Find out your water capacity, and start raising what you like, rather than what will be suited to your environment...nothing teaches you faster than trying to save delphinums in a hot Santa Ana wind, or watching your gardenias hit by the cold Santa Ana's, or washing the snow off your roses on New Years Eve to save the buds from freezing. Then change the environment to grow what you like along with what is happy without any loving care...Plant quick growing shade trees with slow growing hardwoods five feet away, and as the hards wood begin to get large, slowly cut down your weed trees...plant to be shading from the morning sun, and the midday sun, and even the last hour before sunset...use your driplines and manure plentifully, but only next to the plants, for the weeds need no help...growing the gardenias in your heated and cooled greenhouse just for the pleasure of it, and planting sweet peas with your cucumbers, winter and summer, spring and fall. Plant your white roses on the north side of the house, and the reds and golds a little further out to the west under the Robinia trees you need for the flowers to hold their color, and since they can take the sun a little better. Plan your perennial's and annuals and trees and shrubs to give your chickens places to play and eat, and get the chickens later when your paddock system is built, and you have the equipment to take care of them.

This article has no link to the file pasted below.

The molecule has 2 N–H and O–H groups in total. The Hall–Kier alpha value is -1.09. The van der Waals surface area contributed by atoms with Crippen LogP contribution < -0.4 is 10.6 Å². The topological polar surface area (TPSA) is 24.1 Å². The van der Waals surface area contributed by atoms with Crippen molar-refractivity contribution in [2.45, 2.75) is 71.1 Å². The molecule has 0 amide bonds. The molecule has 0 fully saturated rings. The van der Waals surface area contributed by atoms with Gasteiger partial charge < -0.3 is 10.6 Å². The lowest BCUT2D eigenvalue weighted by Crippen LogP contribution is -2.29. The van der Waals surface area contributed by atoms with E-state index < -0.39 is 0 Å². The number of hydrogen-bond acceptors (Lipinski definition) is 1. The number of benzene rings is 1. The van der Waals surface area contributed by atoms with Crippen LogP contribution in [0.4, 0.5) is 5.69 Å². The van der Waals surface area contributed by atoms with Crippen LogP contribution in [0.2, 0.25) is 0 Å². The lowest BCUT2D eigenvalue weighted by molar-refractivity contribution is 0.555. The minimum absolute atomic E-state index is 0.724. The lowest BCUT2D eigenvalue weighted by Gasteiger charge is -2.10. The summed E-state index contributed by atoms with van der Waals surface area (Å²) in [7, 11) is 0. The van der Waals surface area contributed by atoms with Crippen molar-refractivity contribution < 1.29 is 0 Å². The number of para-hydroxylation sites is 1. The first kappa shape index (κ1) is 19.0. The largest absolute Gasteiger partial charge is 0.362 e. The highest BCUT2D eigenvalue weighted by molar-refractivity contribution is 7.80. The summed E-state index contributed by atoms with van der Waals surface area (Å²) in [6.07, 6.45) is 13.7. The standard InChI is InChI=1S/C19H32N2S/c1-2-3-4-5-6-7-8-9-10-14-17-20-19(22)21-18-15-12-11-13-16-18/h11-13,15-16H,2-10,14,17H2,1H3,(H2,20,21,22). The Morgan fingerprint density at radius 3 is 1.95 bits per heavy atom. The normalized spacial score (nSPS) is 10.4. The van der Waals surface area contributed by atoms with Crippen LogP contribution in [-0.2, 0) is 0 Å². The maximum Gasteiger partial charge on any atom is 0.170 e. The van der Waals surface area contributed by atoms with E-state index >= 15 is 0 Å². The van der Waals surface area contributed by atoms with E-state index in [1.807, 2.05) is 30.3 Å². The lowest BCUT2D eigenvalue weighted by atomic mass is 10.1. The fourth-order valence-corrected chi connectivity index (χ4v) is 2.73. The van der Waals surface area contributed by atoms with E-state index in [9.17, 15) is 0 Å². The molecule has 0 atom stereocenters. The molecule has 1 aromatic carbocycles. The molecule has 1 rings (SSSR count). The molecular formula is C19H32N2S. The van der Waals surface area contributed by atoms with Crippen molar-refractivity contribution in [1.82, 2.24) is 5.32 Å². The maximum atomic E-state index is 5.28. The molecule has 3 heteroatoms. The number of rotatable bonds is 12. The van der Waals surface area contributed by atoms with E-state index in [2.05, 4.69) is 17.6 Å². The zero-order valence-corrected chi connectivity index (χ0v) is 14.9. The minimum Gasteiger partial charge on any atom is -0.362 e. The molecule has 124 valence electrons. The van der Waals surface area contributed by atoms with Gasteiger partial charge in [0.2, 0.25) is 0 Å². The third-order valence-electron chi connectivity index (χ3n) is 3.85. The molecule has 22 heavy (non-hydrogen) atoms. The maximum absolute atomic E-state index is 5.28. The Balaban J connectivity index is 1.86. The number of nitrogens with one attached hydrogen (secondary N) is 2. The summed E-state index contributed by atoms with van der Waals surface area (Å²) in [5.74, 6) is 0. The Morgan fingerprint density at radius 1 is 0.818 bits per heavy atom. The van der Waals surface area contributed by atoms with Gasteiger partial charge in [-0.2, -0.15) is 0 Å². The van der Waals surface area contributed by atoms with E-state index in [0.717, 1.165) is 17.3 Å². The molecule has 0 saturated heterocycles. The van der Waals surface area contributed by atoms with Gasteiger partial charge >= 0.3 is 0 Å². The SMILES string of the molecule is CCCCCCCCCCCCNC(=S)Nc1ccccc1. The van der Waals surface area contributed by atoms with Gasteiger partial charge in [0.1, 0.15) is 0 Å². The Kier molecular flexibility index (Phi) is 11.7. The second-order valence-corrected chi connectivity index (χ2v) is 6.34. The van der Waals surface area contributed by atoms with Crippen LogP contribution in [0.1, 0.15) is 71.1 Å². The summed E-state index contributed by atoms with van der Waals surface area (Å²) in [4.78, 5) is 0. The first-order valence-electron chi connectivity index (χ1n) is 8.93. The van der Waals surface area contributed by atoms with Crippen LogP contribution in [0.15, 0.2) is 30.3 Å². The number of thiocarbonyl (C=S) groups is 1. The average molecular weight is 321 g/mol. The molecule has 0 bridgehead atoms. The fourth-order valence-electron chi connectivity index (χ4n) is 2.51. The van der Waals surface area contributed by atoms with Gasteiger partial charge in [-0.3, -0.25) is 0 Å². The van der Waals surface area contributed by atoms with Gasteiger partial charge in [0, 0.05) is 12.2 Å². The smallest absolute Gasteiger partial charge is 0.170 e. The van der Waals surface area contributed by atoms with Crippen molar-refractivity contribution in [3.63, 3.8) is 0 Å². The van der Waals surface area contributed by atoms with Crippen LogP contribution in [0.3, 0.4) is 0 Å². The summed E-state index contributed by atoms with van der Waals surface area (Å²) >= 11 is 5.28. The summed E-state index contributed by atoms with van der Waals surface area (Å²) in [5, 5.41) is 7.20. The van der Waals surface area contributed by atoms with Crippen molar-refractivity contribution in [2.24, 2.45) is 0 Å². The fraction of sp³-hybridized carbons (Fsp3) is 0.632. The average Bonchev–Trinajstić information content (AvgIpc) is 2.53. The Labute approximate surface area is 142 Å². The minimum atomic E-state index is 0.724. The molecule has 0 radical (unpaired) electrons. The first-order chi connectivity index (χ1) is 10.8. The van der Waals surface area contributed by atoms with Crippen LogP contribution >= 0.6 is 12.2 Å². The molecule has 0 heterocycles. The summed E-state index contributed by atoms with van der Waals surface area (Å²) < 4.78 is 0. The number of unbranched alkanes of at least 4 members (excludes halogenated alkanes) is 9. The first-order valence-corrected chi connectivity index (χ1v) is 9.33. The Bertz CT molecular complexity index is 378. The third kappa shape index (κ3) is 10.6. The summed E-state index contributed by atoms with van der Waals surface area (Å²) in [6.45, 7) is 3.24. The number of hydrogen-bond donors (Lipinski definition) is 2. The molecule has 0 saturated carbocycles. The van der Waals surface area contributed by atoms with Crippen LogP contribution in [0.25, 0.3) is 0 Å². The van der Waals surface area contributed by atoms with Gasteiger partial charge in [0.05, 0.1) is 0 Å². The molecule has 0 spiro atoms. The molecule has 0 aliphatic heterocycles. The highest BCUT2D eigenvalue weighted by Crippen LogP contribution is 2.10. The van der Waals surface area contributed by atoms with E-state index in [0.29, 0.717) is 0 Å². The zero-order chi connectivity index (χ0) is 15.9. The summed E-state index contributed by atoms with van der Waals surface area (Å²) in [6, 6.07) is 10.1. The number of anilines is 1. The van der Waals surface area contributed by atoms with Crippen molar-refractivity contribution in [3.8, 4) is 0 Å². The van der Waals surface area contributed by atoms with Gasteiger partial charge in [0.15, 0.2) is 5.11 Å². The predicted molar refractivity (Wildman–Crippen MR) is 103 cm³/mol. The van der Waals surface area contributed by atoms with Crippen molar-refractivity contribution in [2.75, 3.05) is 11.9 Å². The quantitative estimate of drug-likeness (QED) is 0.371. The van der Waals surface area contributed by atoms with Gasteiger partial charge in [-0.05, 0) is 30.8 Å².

Jennifer Wadsworth wrote:Hi everyone:
If you have ever lived in a desert, you know that our dry climate and temperature extremes can be challenging. Not all permaculture standbys work for all climates. A really telling example of this is the Herb Spiral. Herb spirals are a poor choice for dry climates because anything raised is going to dry out more quickly. If you combine dry with HOT - it gets even worse. You've exposed your plants to a super-heated, super-dry microclimate.
So, desert permies, if you had ONE PIECE of advice to give someone new to desert permaculture, what would it be?